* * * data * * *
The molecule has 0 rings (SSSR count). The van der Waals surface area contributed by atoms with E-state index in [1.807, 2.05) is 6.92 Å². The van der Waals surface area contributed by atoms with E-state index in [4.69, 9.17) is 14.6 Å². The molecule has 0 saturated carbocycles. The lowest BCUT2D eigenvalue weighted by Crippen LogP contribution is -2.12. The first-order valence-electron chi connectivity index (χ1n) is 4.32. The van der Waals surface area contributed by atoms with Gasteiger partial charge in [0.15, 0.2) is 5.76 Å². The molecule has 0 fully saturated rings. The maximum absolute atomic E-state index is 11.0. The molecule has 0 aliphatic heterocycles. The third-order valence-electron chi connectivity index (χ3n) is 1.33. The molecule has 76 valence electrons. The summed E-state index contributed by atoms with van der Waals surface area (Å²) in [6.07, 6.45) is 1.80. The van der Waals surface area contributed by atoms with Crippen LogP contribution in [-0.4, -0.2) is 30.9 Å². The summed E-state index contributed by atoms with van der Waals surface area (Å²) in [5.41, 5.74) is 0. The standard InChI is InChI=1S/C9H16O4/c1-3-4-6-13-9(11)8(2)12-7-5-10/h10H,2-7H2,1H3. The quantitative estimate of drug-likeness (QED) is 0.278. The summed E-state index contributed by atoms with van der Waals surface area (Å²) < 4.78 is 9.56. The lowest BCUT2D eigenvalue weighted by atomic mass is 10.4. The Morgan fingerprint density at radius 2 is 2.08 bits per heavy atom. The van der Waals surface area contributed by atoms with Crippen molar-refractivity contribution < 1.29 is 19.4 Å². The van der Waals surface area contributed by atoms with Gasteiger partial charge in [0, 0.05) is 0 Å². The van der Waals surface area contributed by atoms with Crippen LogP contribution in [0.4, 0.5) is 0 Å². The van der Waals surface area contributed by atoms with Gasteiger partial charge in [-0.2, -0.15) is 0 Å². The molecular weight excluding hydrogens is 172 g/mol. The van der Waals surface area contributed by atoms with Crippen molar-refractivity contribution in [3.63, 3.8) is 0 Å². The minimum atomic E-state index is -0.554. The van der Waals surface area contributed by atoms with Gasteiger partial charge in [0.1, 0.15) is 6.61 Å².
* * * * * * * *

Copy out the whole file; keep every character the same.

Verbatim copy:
The molecule has 0 rings (SSSR count). The van der Waals surface area contributed by atoms with E-state index in [1.807, 2.05) is 6.92 Å². The van der Waals surface area contributed by atoms with E-state index in [4.69, 9.17) is 14.6 Å². The molecule has 0 saturated carbocycles. The lowest BCUT2D eigenvalue weighted by Crippen LogP contribution is -2.12. The first-order valence-electron chi connectivity index (χ1n) is 4.32. The van der Waals surface area contributed by atoms with Gasteiger partial charge in [0.15, 0.2) is 5.76 Å². The molecule has 0 fully saturated rings. The maximum absolute atomic E-state index is 11.0. The molecule has 0 aliphatic heterocycles. The third-order valence-electron chi connectivity index (χ3n) is 1.33. The molecule has 76 valence electrons. The summed E-state index contributed by atoms with van der Waals surface area (Å²) in [6.07, 6.45) is 1.80. The van der Waals surface area contributed by atoms with Crippen LogP contribution in [-0.4, -0.2) is 30.9 Å². The summed E-state index contributed by atoms with van der Waals surface area (Å²) in [5.41, 5.74) is 0. The standard InChI is InChI=1S/C9H16O4/c1-3-4-6-13-9(11)8(2)12-7-5-10/h10H,2-7H2,1H3. The quantitative estimate of drug-likeness (QED) is 0.278. The summed E-state index contributed by atoms with van der Waals surface area (Å²) < 4.78 is 9.56. The lowest BCUT2D eigenvalue weighted by atomic mass is 10.4. The Morgan fingerprint density at radius 2 is 2.08 bits per heavy atom. The van der Waals surface area contributed by atoms with Crippen molar-refractivity contribution < 1.29 is 19.4 Å². The van der Waals surface area contributed by atoms with Gasteiger partial charge in [0, 0.05) is 0 Å². The van der Waals surface area contributed by atoms with Crippen LogP contribution in [0.4, 0.5) is 0 Å². The van der Waals surface area contributed by atoms with Gasteiger partial charge in [-0.2, -0.15) is 0 Å². The molecular weight excluding hydrogens is 172 g/mol. The van der Waals surface area contributed by atoms with Crippen molar-refractivity contribution in [3.63, 3.8) is 0 Å². The minimum atomic E-state index is -0.554. The van der Waals surface area contributed by atoms with Gasteiger partial charge in [0.1, 0.15) is 6.61 Å².